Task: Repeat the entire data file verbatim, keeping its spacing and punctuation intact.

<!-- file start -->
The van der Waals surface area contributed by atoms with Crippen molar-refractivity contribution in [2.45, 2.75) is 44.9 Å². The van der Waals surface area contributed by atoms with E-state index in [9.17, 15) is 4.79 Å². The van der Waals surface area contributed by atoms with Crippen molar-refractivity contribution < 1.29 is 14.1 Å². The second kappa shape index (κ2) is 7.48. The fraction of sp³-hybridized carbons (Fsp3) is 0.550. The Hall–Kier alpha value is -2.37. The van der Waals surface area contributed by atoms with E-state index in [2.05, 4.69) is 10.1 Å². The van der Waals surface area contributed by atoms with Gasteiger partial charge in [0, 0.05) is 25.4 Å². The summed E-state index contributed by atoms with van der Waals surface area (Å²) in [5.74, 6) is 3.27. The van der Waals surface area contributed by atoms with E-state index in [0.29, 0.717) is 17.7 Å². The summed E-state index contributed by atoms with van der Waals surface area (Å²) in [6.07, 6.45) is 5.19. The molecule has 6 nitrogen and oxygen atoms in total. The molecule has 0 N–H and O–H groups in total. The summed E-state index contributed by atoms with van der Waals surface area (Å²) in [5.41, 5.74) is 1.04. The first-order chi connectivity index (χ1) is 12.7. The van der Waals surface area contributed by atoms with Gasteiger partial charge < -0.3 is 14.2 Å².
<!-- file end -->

The van der Waals surface area contributed by atoms with Crippen molar-refractivity contribution in [2.45, 2.75) is 44.9 Å². The van der Waals surface area contributed by atoms with E-state index in [9.17, 15) is 4.79 Å². The van der Waals surface area contributed by atoms with Crippen molar-refractivity contribution < 1.29 is 14.1 Å². The second kappa shape index (κ2) is 7.48. The fraction of sp³-hybridized carbons (Fsp3) is 0.550. The Hall–Kier alpha value is -2.37. The van der Waals surface area contributed by atoms with E-state index in [2.05, 4.69) is 10.1 Å². The van der Waals surface area contributed by atoms with Gasteiger partial charge in [0, 0.05) is 25.4 Å². The summed E-state index contributed by atoms with van der Waals surface area (Å²) in [5.74, 6) is 3.27. The van der Waals surface area contributed by atoms with E-state index in [0.29, 0.717) is 17.7 Å². The summed E-state index contributed by atoms with van der Waals surface area (Å²) in [6.07, 6.45) is 5.19. The molecule has 6 nitrogen and oxygen atoms in total. The molecule has 0 N–H and O–H groups in total. The summed E-state index contributed by atoms with van der Waals surface area (Å²) in [5.41, 5.74) is 1.04. The first-order chi connectivity index (χ1) is 12.7. The van der Waals surface area contributed by atoms with Gasteiger partial charge < -0.3 is 14.2 Å².